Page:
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Five theatre superstitions from around the world

Have you heard of any of these?

Ghost Stories
© Chris Payne

To celebrate World Theatre Day, we've decided to round up five theatre superstitions from across the globe!


Ghost lights

Many theatres are known for housing ghosts, and so when the theatre is empty one light must be left on. This is a pretty universal belief, and in some dressing rooms there are even designated lights used to ward any ghosts away!


Paying respect to a baby doll

When a prop baby is used in Chinese opera, the performers must pay it respect before and after the performance. The prop must also be handled with care - during the performance it must always face the sky, and after it must be packed away carefully facing the earth.


'Break a leg'

It's pretty common to say this phrase instead of good luck before someone makes their entrance on stage. But did you know that professional dancers instead opt to say 'merde' instead, as break a leg may be a little too on the nose...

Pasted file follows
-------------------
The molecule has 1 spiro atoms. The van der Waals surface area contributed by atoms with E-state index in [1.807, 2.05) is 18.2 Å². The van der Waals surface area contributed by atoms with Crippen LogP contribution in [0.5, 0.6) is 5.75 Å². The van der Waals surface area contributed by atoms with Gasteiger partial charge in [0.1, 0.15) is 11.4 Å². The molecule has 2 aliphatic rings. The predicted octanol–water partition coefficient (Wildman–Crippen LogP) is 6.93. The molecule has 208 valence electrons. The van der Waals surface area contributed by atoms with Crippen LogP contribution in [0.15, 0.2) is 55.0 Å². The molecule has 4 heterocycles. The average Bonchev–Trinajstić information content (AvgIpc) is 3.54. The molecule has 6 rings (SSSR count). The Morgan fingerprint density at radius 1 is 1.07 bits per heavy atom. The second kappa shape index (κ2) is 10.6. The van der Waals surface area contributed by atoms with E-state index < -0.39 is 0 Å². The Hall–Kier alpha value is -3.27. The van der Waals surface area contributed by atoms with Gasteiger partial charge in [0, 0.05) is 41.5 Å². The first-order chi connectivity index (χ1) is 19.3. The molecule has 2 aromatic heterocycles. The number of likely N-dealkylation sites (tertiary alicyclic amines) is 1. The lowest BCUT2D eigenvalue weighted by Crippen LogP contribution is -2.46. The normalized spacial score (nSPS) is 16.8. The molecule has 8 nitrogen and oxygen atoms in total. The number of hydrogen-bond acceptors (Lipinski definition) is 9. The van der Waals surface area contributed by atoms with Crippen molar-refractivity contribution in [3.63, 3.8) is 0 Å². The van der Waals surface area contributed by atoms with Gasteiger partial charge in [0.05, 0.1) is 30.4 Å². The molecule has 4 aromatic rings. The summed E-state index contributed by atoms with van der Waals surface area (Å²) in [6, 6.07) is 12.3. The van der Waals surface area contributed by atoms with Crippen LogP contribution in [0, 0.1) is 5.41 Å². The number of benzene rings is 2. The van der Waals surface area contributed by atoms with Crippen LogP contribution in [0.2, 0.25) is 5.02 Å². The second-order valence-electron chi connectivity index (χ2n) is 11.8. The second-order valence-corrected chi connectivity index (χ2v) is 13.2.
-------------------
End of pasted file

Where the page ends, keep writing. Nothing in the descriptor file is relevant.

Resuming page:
Whistling

Much like when sailing ships, it is bad luck for an actor to whistle both on or off stage. Original stage crews were hired from ships, and so the cue for changing scenery would be a coded whistle. If you were to whistle at the wrong time, the scenery could change at the wrong time, resulting in injury!


'Mazepa'

You have probably heard that it's bad luck to say The Scottish Play whilst in the theatre, and the theatre industry in Poland have their own variation. It is considered bad luck to say the play Mazepa, which in the second half has an open casket appear on stage. This appearance is considered unsettling to many actors, and so the play is not uttered by anyone.

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